The Potential Substitution of Oyster Shell Powder for Phosphate in Pork Patties Cured with Chinese Cabbage and Radish Powder

Su Min Bae1, Jong Youn Jeong1,*
Author Information & Copyright
1Department of Food Science & Biotechnology, Kyungsung University, Busan 48434, Korea
*Corresponding Author: Jong Youn Jeong. E-mail:

© Copyright 2024 Korean Society for Food Science of Animal Resources. This is an Open-Access article distributed under the terms of the Creative Commons Attribution Non-Commercial License ( which permits unrestricted non-commercial use, distribution, and reproduction in any medium, provided the original work is properly cited.

Received: Feb 06, 2024 ; Revised: Feb 23, 2024 ; Accepted: Mar 05, 2024

Published Online: Mar 11, 2024


The use of natural ingredients in meat processing has recently gained considerable interest, as consumers are increasingly attracted to clean-label meat products. However, limited research has been conducted on the use of natural substitutes for synthetic phosphates in the production of clean-labelled meat products. Therefore, this study aimed to explore the potential of oyster shell powder as a substitute for synthetic phosphates in pork patties cured with Chinese cabbage or radish powders. Four different groups of patties were prepared using a combination of 0.3% or 0.6% oyster shell powder and 0.4% Chinese cabbage or radish powder, respectively. These were compared with a positive control group that contained added nitrite, phosphate, and ascorbate and a negative control group without these synthetic ingredients. The results showed that patties treated with oyster shell powder had lower (p<0.05) cooking loss, thickness and diameter shrinkage, and lipid oxidation than the negative control but had lower (p<0.05) residual nitrite content and curing efficiency than the positive control. However, the use of 0.6% oyster shell powder adversely affected the curing process, resulting in a decreased curing efficiency. The impact of the vegetable powder types tested in this study on the quality attributes of the cured pork patties was negligible. Consequently, this study suggests that 0.3% oyster shell powder could serve as a suitable replacement for synthetic phosphate in pork patties cured with Chinese cabbage or radish powders. Further research on the microbiological safety and sensory evaluation of clean-label patties during storage is required for practical applications.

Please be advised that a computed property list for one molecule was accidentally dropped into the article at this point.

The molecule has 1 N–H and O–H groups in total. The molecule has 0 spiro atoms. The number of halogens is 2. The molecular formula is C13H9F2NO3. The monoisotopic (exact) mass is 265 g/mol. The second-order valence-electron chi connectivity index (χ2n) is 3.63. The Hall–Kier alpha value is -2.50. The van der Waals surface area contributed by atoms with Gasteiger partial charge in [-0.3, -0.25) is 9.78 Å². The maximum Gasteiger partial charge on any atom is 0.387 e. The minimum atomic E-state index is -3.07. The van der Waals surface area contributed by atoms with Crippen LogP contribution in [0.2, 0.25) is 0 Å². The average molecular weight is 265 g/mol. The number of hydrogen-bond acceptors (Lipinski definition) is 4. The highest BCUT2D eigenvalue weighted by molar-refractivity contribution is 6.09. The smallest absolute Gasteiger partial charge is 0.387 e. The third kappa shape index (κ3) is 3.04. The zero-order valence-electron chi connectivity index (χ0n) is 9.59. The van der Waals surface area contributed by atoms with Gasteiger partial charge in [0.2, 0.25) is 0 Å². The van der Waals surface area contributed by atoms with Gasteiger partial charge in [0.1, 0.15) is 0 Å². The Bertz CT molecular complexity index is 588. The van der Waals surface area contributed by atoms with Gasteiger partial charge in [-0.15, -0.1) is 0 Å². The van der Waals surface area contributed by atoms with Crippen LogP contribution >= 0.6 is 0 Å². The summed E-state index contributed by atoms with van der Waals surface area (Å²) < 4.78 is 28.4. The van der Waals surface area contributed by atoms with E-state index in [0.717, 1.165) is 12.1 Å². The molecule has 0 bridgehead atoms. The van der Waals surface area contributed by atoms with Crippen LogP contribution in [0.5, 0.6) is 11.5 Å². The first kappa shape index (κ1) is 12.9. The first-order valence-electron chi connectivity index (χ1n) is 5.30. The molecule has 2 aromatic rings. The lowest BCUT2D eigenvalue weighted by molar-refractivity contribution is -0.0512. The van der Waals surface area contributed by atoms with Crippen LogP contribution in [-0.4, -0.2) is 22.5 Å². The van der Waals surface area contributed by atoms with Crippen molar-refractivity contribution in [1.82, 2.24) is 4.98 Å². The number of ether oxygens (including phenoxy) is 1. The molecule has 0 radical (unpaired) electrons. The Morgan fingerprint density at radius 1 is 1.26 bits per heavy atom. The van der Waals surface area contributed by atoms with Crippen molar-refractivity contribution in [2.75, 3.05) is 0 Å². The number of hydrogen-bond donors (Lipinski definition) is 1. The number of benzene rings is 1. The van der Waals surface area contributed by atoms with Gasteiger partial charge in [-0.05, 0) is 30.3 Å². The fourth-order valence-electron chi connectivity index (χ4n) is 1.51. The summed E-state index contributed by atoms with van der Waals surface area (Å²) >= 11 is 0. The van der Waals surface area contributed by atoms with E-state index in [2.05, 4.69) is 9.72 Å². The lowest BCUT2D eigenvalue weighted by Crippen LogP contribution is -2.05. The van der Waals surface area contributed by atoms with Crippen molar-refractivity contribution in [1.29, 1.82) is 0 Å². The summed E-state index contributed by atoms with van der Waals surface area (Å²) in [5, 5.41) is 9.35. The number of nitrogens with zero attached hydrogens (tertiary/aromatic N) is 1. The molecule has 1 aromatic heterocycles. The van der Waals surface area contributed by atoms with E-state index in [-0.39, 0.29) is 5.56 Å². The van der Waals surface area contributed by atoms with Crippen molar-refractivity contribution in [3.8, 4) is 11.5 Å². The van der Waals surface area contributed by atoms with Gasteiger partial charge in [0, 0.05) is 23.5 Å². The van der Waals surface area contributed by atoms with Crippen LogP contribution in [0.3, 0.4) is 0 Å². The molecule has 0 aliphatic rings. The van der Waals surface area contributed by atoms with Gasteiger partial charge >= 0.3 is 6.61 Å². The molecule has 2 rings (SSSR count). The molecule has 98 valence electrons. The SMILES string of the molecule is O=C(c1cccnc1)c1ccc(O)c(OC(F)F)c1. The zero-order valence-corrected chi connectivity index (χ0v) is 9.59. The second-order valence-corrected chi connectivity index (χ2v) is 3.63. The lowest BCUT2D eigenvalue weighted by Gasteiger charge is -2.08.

Keywords: Oyster shell powder; Chinese cabbage powder; Radish powder; Nitrite alternative; Phosphate replacement